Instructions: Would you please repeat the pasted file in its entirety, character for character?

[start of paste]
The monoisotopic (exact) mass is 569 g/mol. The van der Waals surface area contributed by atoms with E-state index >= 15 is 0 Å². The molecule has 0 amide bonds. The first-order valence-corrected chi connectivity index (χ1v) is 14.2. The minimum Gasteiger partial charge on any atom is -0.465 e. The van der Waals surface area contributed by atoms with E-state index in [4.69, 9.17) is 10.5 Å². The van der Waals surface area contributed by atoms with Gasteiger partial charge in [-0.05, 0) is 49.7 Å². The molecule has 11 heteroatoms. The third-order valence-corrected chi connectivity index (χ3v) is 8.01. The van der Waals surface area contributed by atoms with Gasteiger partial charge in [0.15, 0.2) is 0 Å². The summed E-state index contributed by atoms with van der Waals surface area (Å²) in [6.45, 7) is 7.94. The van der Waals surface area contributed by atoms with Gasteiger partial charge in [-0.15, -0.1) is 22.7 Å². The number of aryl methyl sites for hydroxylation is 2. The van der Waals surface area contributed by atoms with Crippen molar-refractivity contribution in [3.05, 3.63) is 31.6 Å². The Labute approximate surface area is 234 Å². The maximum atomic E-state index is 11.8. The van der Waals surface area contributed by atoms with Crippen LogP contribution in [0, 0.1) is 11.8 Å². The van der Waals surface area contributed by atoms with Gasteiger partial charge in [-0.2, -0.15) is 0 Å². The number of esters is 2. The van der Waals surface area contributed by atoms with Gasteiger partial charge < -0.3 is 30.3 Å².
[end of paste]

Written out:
The monoisotopic (exact) mass is 569 g/mol. The van der Waals surface area contributed by atoms with E-state index >= 15 is 0 Å². The molecule has 0 amide bonds. The first-order valence-corrected chi connectivity index (χ1v) is 14.2. The minimum Gasteiger partial charge on any atom is -0.465 e. The van der Waals surface area contributed by atoms with E-state index in [4.69, 9.17) is 10.5 Å². The van der Waals surface area contributed by atoms with Gasteiger partial charge in [-0.05, 0) is 49.7 Å². The molecule has 11 heteroatoms. The third-order valence-corrected chi connectivity index (χ3v) is 8.01. The van der Waals surface area contributed by atoms with Gasteiger partial charge in [0.15, 0.2) is 0 Å². The summed E-state index contributed by atoms with van der Waals surface area (Å²) in [6.45, 7) is 7.94. The van der Waals surface area contributed by atoms with Gasteiger partial charge in [-0.15, -0.1) is 22.7 Å². The number of aryl methyl sites for hydroxylation is 2. The van der Waals surface area contributed by atoms with Crippen molar-refractivity contribution in [3.05, 3.63) is 31.6 Å². The Labute approximate surface area is 234 Å². The maximum atomic E-state index is 11.8. The van der Waals surface area contributed by atoms with Crippen LogP contribution in [0, 0.1) is 11.8 Å². The van der Waals surface area contributed by atoms with Gasteiger partial charge in [-0.2, -0.15) is 0 Å². The number of esters is 2. The van der Waals surface area contributed by atoms with Gasteiger partial charge < -0.3 is 30.3 Å².